Cold war concerns of Russian aggression are coming out of the deep freeze.
Russia’s recent actions in the Ukraine feel straight out of the old Soviet playbook evoking a time when an expansionist Russia was viewed as a “hungry bear” whose insatiable appetite needed to be controlled.
Convinced that the Communist “imperialists” in Moscow were busy spinning a web of control hell-bent on forcibly enslaving free people everywhere, it would be up to the US to contain the cunning Russian bear.
The big chill almost made us forget that only a few years earlier this big brutal Russian bear had been our warm and fuzzy teddy bear of a wartime ally
During WWII, no one could hold a candle to those brave Stalingrad sacrificing red white and blue Russians.
Led by twinkly eyed pipe smoking “Uncle Joe Stalin they were our comrades in fighting the Nazis.
Songwriters cheered and praised our Soviet comrades as we whistled “You Can’t Brush Off a Russian” and “Stalin Wasn’t Stall’in.” Selling the Soviets to us like a bottle of Pepsi, one ditty went:
“The soviet Union hits the spot
12 million soldiers that’s a lot
Timashen and Stalin too
Soviet Union is Red white and blue.”
Like so many war born marriages it turned out our grand alliance with the Soviets was more a marriage of convenience.
Uncle Joe our warm and fuzzy teddy bear quickly turned into a cold-blooded grizzly bear ready to gobble up crippled Europe turning its starving shivering population into godless Communists.
As Soviet tanks angrily roamed eastern European streets our war born good will faded as quickly as Elizabeth Arden’s vanishing cream.
As if shifting gears between enemy and ally was as effortless as the automatic transmission in your Chevrolet the considerable fury and fear that had fueled our hatred of those bloodless Nazis had been seamlessly and swiftly rerouted to those Godless Russian commies.
As long as the aggression existed in the form of the Evil Empire and “their unrelenting drive to enslave humanity” the threat of an unwanted nuclear war would cast a long shadow.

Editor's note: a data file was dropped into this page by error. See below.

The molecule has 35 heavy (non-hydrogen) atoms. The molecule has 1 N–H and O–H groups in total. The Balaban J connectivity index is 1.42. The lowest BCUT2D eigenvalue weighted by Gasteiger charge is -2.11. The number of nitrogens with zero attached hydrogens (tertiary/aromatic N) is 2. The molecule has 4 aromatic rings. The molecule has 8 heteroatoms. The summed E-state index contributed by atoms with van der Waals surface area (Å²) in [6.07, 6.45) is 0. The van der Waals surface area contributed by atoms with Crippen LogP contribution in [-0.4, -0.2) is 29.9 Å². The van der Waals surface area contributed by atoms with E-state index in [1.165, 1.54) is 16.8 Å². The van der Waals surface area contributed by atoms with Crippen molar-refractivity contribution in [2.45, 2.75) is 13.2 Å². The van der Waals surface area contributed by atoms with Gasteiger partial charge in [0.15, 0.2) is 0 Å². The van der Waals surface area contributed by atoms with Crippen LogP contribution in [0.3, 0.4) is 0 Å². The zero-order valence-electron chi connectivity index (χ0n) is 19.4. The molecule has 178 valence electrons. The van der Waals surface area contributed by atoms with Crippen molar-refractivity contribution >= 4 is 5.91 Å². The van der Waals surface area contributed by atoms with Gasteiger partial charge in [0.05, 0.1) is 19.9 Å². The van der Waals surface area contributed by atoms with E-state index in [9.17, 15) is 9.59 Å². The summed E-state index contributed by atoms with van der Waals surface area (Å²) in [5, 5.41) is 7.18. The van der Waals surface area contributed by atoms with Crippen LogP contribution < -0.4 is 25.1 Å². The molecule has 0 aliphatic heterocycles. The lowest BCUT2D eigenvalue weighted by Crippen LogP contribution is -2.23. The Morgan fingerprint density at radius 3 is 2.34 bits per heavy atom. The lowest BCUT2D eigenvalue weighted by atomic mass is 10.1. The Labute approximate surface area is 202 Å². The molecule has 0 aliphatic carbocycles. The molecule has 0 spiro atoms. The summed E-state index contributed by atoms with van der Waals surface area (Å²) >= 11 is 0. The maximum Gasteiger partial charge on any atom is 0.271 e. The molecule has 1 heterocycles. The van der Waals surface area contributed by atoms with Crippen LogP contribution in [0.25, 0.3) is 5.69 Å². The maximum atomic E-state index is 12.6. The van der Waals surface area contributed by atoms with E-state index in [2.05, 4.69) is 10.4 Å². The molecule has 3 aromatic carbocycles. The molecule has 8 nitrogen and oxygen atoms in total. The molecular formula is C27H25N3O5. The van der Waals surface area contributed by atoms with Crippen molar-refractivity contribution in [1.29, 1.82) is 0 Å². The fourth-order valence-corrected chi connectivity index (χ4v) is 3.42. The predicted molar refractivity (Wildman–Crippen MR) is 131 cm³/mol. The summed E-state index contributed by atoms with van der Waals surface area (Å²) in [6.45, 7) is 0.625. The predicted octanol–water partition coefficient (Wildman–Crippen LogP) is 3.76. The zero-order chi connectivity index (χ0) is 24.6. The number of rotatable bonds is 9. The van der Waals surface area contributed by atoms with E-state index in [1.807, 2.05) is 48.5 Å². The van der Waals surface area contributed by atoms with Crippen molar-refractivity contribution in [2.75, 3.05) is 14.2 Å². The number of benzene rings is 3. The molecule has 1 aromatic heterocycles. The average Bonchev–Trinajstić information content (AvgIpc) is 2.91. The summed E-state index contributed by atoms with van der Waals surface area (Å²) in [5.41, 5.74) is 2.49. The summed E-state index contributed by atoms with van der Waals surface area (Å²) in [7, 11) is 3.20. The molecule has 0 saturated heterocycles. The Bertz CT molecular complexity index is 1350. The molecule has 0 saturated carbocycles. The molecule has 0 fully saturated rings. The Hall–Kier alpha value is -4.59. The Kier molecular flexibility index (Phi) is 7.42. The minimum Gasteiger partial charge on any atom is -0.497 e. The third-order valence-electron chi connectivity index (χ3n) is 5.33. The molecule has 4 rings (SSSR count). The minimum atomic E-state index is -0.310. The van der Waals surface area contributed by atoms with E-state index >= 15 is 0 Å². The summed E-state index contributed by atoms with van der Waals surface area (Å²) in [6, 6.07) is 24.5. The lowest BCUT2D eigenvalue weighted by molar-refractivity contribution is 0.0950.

The Hungry Russian Bear
The long shadow reached suburbia too.
What the danger of Russia and Communism posed to my ordinary suburban childhood was very unclear to me.
To help me understand the dangers of this big brutal Russian bear, my father dad would read me a bedtime story, a cold war classic which I begged to have read to me again and again.
While other children adored Goldilocks and her antics with the Three Bears, my favorite was a story called “The Hungry Russian Bear.”
“Once upon a time, there was a Big Red Bear who was very, very hungry.
“He lumbered through the forest eating everything in sight. His eyes were like saucers. No matter how much he ate, he always wanted more. Tramping through his neighbors forests, he gobbled up his neighbor’s portion.
Looking around, he licked his lips. Lo and behold he spied a quiet little mouse.
The Hungry Bear pounced and ate the mouse and all his food. Still hungry, he looked longingly across the big ocean to the other side, where there lay other lands full of all sorts of tempting goodies and treats.
The Big Red Bear would not be happy until he ate everything in sight. The bear just grew and grew.
Communist Russia, Dad explained to me was like the hungry bear in the story. It was a large and ravenous nation with an insatiable appetite.
Their portion of porridge was never going to be enough for them. Nothing not even Metrical could curb their appetite
To avoid ending up in the tummy of a Communist Bear, I, just like America was to be in a constant state of preparedness.
© Sally Edelstein and Envisioning The American Dream, 2014. Unauthorized use and/or duplication of this material without express and written permission from this blog’s author and/or owner is strictly prohibited. Excerpts and links may be used, provided that full and clear credit is given to Sally Edelstein and Envisioning The American Dream with appropriate and specific direction to the original content.